On March 23, 1983, President Ronald Reagan proposed the development of the Strategic Defense Initiative (SDI), a space and ground-based defense system to intercept enemy nuclear missiles.
Reagan Announces Plan for SDI
In a nationally televised address, President Ronald Reagan called for the development of the Strategic Defense Initiative as a countermeasure to the threat of nuclear attack by the Soviet Union.
The proposed technology would move the United States away from the deterrent strategy of Mutually Assured Destruction, known by the acronym MAD, which hypothesized that neither country would launch an attack because the result would be the nuclear annihilation of both countries.
Reagan explained in his speech that the United States was not an aggressor, but rather that it drew strength from being prepared to defend itself. “What if free people could live secure in the knowledge that their security did not rest upon the threat of instant U.S. retaliation to deter a Soviet attack, that we could intercept and destroy strategic ballistic missiles before they reached our own soil or that of our allies?” he asked.
He mentioned his commitment to working with the Soviet Union to lower the level of nuclear arms and asked “the scientific community in our country, those who gave us nuclear weapons, to turn their great talents now to the cause of mankind and world peace, to give us the means of rendering these nuclear weapons impotent and obsolete.”
Reagan stated that he wanted to begin a “comprehensive and intensive effort to define a long-term research and development program to begin to achieve our ultimate goal of eliminating the threat posed by strategic nuclear missiles.”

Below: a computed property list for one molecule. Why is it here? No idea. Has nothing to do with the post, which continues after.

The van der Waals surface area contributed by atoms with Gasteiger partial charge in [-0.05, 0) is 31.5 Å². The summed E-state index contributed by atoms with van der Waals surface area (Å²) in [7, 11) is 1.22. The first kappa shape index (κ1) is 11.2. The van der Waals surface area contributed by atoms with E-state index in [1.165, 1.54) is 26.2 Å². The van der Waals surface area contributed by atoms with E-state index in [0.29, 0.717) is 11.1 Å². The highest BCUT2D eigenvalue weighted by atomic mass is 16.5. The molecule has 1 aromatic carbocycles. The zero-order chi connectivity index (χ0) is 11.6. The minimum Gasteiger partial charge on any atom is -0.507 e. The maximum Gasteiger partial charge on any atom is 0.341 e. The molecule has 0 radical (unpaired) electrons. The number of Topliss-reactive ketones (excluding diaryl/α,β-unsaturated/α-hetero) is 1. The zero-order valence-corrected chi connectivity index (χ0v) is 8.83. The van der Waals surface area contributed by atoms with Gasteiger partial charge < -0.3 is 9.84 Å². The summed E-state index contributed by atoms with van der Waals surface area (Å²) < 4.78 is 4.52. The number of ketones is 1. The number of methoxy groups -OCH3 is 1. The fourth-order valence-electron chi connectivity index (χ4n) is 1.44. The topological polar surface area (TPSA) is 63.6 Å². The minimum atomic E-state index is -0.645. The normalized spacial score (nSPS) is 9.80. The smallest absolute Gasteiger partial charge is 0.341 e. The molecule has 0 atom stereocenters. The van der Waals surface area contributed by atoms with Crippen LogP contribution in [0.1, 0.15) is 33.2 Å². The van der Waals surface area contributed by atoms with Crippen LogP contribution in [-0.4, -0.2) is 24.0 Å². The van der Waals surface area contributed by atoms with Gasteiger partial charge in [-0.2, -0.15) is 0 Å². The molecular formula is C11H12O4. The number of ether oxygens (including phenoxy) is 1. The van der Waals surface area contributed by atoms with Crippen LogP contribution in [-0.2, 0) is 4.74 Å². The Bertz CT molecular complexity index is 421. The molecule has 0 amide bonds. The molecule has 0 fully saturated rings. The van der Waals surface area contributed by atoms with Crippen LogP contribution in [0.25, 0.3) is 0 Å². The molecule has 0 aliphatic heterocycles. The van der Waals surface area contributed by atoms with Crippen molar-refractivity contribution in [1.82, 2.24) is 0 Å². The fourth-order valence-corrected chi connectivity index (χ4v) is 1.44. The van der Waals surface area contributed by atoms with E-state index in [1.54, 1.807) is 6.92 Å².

Reagan’s plan was termed “Star Wars” by its critics, some of whom claimed that the technology for such a defense system did not exist. Others felt that the plan would accelerate the arms race.
After the Cold War came to an end, funding for the Strategic Defense Initiative was cut and the program was eventually reorganized and renamed several times. Though the initiative never resulted in the creation of the missile shield envisioned by Reagan, many useful defense systems were developed because of the SDI.
The Miller Center of Public Affairs provides video of Reagan’s speech.
Sources in this Story
- Time: Reagan for the Defense
- Nuclear Age Peace Foundation: Mutual Assured Destruction
- Federation of American Scientists: Address to the Nation on National Security By President Ronald Reagan, March 23, 1983
- Missile Defense Agency: History Resources
- University of Virginia: Miller Center for Public Affairs: Ronald Wilson Reagan
Biography: Ronald Reagan (1911–2004)
Reagan began his career not as a politician, but as a movie star. He served as governor of California and made two unsuccessful bids for the Republican presidential nomination in 1968 and 1976 before winning the 1980 presidential election against incumbent Jimmy Carter.
Reagan made national defense a priority, authorizing large increases in defense spending, including the creation of the SDI. The spending increased the national debt, but it had many benefits, explains the Miller Center for Public Affairs.
“First, the military upgraded and modernized its forces and equipment,” it writes. “Second, the money invested in military-related research and development proved a spur to certain segments of the economy, especially the high-tech sector. Finally, the increases in defense spending, coupled with promises that the American military would again be unsurpassed, boosted the confidence of the public.”
Reagan served two terms and, though his second term was tarnished by the Iran-Contra scandal, he left as one of the most popular presidents of the 20th century. He was diagnosed with Alzheimer’s disease in 1994 and died 10 years later on June 5, 2004, at the age of 93.
In 2012, we published this article about this historic event on The New York Times Learning Network. This article connected the event to current issues and offered reflection questions to help the reader think about its relevance today.